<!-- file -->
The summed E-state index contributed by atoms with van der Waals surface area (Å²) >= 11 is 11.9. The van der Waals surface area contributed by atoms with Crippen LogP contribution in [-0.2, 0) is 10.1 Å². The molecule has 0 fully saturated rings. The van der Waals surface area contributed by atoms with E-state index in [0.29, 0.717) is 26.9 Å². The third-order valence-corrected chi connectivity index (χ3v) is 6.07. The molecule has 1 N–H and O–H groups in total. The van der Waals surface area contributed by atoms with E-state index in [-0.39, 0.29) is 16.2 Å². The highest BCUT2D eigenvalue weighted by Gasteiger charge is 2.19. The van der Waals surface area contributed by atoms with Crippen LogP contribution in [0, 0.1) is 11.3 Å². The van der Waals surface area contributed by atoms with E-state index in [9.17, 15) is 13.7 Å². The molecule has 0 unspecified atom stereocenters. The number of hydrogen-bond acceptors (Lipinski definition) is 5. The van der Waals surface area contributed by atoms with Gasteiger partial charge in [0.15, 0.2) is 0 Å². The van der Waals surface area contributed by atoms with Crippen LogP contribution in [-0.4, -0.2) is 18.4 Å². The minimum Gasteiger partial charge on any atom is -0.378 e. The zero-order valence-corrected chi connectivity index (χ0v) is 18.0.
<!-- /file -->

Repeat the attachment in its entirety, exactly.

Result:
The summed E-state index contributed by atoms with van der Waals surface area (Å²) >= 11 is 11.9. The van der Waals surface area contributed by atoms with Crippen LogP contribution in [-0.2, 0) is 10.1 Å². The molecule has 0 fully saturated rings. The van der Waals surface area contributed by atoms with E-state index in [0.29, 0.717) is 26.9 Å². The third-order valence-corrected chi connectivity index (χ3v) is 6.07. The molecule has 1 N–H and O–H groups in total. The van der Waals surface area contributed by atoms with E-state index in [-0.39, 0.29) is 16.2 Å². The highest BCUT2D eigenvalue weighted by Gasteiger charge is 2.19. The van der Waals surface area contributed by atoms with Crippen LogP contribution in [0, 0.1) is 11.3 Å². The van der Waals surface area contributed by atoms with E-state index in [9.17, 15) is 13.7 Å². The molecule has 0 unspecified atom stereocenters. The number of hydrogen-bond acceptors (Lipinski definition) is 5. The van der Waals surface area contributed by atoms with Gasteiger partial charge in [0.15, 0.2) is 0 Å². The van der Waals surface area contributed by atoms with Crippen LogP contribution in [-0.4, -0.2) is 18.4 Å². The minimum Gasteiger partial charge on any atom is -0.378 e. The zero-order valence-corrected chi connectivity index (χ0v) is 18.0.